Tag Archive for ebooks

“But NOTHING bad will happen if you all switch to ebooks. Trust us.”

Cory Doctorow

Doctorow's sales went UP as he offered ebooks for free, or without DRM controls.

I keep trying to like the concept of ebooks. Trying to believe everyone who says that of course nothing will go wrong and we’ll have total control of those electronic files on our readers. I’ve even decided which reader I’d like to get. (Though after today, I won’t waste the extra bucks on a Sony ereader after all; I’ll stick with the much cheaper Kobo.) I can see a real convenience for ebooks, especially if you need to cart lots of books with you and can’t take a whole suitcase of them.


But now this Cory Doctorow article(**):

HarperCollins to libraries: we will nuke your ebooks after 26 checkouts

it’s absolutely true: on the whole, DRM ebooks, like DRM movies and DRM games work pretty well.

But they fail really badly. No matter how crappy a library’s relationship with a print publisher might be, the publisher couldn’t force them to destroy the books in their collections after 26 checkouts.

This is simply an abomination. We are constantly assured that when we buy an ebook — just like when we buy a physical book — that book is ours. (Even though we can’t resell it second hand. That’s already one difference.) When something happens like Amazon going into people’s Kindles and zapping a book — oh, that’s just an exception. Right? They’ll never, ever do it again. Right?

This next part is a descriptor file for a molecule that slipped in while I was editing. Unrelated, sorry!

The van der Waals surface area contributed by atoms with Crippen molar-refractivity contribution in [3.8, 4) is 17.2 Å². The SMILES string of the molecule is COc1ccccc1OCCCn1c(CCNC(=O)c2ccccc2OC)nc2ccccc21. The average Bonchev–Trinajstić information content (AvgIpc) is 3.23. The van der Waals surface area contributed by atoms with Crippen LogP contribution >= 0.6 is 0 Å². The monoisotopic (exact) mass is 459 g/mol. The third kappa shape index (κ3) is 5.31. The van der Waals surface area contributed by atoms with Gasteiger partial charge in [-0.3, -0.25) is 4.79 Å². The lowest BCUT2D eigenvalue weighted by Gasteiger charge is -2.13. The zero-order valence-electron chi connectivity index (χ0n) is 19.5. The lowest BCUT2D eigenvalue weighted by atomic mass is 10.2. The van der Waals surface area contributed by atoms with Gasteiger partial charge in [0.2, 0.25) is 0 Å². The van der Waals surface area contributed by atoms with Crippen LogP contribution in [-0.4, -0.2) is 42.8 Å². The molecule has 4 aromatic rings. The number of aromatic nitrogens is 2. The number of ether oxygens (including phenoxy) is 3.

This HarperCollins crap is not an exception. It is a policy. And we know from experience that the “thin edge of the wedge” really does exist. Someone intrudes into our ownership a teeny bit — and we allow it and get used to it. So they intrude a little more — and we allow that. Do you think these publishers won’t end up at a point where they’ll only allow us to read an ebook a certain number of times, even though we’ve legitimately purchased it and put on our readers?? Don’t be naive. Those books were also bought by the libraries. The books were supposedly their property.

Doctorow’s advice to libraries, though I doubt they’ll follow it, and I doubt this will prevent the same screws from being applied to us one day unless we can kill DRM:

Stop buying DRM ebooks. Do you think that if you buy twice, or three times, or ten times as many crippled books that you’ll get more negotiating leverage with which to overcome abusive crap like this? Do you think that if more of your patrons come to rely on you for ebooks for their devices, that DRM vendors won’t notice that your relevance is tied to their product and tighten the screws?

You have exactly one weapon in your arsenal to keep yourself from being caught in this leg-hold trap: your collections budget. Stop buying from publishers who stick time-bombs in their ebooks.

So mad at this FUCKING GREEDY MOVE by HarperCollins that I could set a flamethrower on them!

(**Doctorow is a published author whose sales and earnings went UP after he started offering his books online for free, and released them in DRM-less efiles. He knows what he’s talking about. He makes his living studying this. When he speaks on these matters, people should listen.)

Barnes and Noble eReader

Barnes and Noble now has their own eReader that you can download from their Nook site, which went up today. [**Please note: I’m adding a correction to much of this post, at the bottom, quoting from Melissa’s comment because I’m in a bit of a hurry at the end of the day.**]